On two occasions I watched her try to land on my desk, but she had way too much momentum (and height); as a consequence, she didn’t get anywhere near the desk but simply flew over it, made a big loop and landed back on top of her cage. At least she always has her back-up plan (e.g., if she doesn’t get to where she intended to go, she always feels comfortable enough to fly back to her cage now. That’s good!)

Once she tried to fly to the back of the couch (something she did successfully three times in a row a week ago), but instead she landed on a lamp. It was a good landing, except that landing on lamps is a bad idea (had it been turned on, it would’ve been hot!) A second time, she landed on the flap of a cardboard box (a few inches shy of the back of the couch) — not sure if that’s where she intended to land, but cardboard box flaps are not very stable, so they don’t make good landing spots. These are things that she just needs to learn with experience, but I want to make sure that she doesn’t have too many experiences landing on unstable/slippery/uncomfortable surfaces as she’s starting to learn because I worry about these experiences undermining her confidence at this stage in the game.

But much like the parent of a toddler learning to walk, I think I just need to let go a bit and let her do this.

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Making Our Own Parrot Toys

April 4, 2010

We have a contractor friend who was kind enough to offer to cut up pieces of his leftover untreated pine two-by-fours when I mentioned that I could use pine scraps for parrot toys. I picked up a small bag of them yesterday and restrung a $15 toy Mika had shredded in a few days. (This was a toy hung on the outside of her cage, which means she had limited access to it. It would’ve lasted even less time if it had been on the inside of her cage.)

I was too lazy and impatient to dye the wood pieces before stringing them up. So here’s the end result:

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This toy is held together by bird-safe leather “laces” (vegetable-dyed thin strips of leather) and has pine slats, wooden beads/small bits of plastic straws to separate the slats, and plastic whiffle balls.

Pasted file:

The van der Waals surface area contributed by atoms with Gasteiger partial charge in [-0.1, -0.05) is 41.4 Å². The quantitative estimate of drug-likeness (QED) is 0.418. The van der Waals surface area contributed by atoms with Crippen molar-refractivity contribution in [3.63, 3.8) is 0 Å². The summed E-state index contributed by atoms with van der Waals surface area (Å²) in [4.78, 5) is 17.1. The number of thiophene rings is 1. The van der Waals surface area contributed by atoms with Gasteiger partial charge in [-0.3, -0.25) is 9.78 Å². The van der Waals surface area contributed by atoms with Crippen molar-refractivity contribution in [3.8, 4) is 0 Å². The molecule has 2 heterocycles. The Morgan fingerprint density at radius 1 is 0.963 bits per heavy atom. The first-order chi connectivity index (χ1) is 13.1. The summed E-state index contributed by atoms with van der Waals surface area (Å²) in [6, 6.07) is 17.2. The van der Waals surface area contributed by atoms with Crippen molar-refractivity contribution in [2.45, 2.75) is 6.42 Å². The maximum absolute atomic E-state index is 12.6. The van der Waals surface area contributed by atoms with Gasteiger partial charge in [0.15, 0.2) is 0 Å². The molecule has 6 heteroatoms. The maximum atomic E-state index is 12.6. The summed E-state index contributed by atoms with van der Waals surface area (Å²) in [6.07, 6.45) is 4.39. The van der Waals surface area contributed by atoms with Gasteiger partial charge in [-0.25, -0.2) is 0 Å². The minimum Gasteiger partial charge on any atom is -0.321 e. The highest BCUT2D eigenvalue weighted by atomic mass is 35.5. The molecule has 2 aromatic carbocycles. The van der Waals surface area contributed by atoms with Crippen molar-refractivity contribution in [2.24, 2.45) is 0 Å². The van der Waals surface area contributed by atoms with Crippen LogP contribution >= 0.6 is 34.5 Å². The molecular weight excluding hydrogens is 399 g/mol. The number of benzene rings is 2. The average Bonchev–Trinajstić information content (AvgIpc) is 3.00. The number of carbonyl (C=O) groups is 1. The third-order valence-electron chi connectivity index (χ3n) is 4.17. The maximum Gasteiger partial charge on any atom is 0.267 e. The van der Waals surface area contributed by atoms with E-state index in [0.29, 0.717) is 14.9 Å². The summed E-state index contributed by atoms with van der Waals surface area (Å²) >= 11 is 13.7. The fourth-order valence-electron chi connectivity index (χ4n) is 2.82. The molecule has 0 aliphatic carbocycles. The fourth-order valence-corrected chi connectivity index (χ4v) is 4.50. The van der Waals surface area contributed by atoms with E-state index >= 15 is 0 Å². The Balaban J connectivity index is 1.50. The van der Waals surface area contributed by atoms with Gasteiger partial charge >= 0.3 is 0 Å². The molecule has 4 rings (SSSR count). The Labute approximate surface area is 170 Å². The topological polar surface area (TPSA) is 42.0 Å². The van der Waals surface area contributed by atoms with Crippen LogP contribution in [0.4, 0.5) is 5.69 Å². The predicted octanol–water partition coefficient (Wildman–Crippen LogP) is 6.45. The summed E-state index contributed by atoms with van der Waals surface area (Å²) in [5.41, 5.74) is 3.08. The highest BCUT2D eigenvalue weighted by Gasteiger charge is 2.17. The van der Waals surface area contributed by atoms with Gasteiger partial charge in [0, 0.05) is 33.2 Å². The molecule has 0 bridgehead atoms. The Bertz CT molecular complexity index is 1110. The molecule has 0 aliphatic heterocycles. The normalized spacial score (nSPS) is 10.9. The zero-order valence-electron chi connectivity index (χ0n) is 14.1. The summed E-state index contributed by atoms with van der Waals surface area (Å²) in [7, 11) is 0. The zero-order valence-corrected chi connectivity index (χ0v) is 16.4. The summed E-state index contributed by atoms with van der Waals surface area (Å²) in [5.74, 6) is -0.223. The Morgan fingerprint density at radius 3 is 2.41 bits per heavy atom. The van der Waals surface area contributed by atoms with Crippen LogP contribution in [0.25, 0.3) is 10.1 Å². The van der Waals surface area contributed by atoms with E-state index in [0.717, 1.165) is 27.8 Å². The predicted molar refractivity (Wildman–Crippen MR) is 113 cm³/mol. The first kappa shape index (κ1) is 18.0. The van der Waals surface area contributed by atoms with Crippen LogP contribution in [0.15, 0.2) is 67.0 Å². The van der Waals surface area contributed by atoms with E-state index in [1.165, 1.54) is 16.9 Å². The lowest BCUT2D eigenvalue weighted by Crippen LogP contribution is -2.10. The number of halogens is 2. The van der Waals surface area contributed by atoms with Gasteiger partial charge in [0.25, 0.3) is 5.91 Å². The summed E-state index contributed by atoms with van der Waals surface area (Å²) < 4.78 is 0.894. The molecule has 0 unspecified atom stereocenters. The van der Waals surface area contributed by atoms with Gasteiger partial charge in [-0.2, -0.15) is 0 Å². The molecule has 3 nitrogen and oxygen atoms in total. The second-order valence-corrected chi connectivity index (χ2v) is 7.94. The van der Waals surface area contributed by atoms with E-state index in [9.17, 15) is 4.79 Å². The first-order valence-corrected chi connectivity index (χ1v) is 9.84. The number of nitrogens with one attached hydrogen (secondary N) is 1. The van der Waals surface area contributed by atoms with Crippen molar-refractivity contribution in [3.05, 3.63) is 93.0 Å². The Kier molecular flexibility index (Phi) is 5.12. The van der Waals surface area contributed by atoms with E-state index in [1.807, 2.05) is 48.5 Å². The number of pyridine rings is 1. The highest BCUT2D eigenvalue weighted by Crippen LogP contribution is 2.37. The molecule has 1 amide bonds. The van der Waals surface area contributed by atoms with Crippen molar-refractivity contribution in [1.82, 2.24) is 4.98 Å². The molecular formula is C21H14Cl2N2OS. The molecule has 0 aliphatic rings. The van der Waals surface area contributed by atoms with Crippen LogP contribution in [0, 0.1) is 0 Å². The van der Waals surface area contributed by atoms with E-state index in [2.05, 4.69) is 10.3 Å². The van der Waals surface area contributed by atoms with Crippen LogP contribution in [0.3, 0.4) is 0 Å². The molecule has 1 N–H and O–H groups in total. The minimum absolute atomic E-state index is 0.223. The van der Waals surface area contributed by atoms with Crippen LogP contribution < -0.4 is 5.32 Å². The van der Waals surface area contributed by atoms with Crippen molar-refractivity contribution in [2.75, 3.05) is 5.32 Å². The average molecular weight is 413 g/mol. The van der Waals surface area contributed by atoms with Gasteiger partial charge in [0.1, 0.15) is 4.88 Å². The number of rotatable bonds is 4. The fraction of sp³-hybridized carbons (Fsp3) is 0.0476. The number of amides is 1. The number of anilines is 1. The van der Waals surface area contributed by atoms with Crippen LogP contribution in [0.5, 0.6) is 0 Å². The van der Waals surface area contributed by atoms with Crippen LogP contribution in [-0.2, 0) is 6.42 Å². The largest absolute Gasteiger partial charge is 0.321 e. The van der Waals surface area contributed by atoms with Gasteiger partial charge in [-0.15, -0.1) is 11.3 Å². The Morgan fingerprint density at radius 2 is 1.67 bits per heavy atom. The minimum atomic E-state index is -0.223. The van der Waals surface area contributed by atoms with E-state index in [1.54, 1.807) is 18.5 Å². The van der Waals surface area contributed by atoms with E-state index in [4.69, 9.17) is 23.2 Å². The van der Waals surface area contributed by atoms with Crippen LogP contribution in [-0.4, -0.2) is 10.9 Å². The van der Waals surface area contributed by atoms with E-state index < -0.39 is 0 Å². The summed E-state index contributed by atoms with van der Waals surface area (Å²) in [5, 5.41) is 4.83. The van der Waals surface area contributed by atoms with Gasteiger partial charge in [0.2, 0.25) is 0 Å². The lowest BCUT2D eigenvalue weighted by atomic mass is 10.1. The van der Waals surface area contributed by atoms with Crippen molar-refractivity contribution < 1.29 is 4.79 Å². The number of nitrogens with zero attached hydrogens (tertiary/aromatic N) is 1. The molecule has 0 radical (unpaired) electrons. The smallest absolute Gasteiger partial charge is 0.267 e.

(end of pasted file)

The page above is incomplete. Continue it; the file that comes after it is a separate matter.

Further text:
Here’s Mika checking it out:
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If it doesn’t hold her interest, I may need to dye the wooden slats — I do think bright color has a lot to do with why birds are interested in some toys.

This is our first foray into making a bird toy of this size (although I have replaced parts here and there) so I stuck pretty closely to a toy design that was already a big hit. As time allows, I’ll work on creating more toys from the wooden slats. We still have a lot of pieces left, but do need to drill holes into them and probably dye them.

If you’re on a budget and want to make your own wooden bird toys, run down to the hardware store and get some untreated lumber, find a way to cut them into thin pieces, dye them (optional), and then string them up with bird-safe materials.

Create more visual interest and variety with:

As with ANY toy parts, make sure that the components are safe. Be careful about choking or strangulation hazards, opportunities for birds to get themselves caught on or trapped in anything, metal poisoning, etc.

Also check out these posts about “foraging” toys:

Do you make your own bird toys? What kinds of toys are your parrots’ favorites? Share your tips for awesome DIY parrot toys in the comments.

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Annual Well-Birdie Visit to the Avian Vet

February 7, 2010

Vet tripLast week, Stewie and Mika went to the vet for their annual checkup. Stewie posted about his trip on Facebook resulting in a long comment thread about everybirdie’s vet-visiting habits. Among most of Stewie’s bird friends, the consensus matches the advice you’ll find on boards and parrot organizations: a routine checkup every year is the norm. We do blood work every year during this check-up, though some only do it every other year.

Even if you don’t take your birds for regular check ups (although we advise you do), it’s very important to at least know who your local avian vets are. Because parrots hide their illness until they are very sick, by the time you notice that your bird is ill you may have very little time to act. If you suspect your bird is ill, you don’t want to waste valuable time trying to figure out which of your local vets have bird experience. You’ll want to have a relationship with your avian vet(s) so you can call them up if you suspect an issue (or just have a question that requires real expertise… the internet is not the answer to everything 😉 )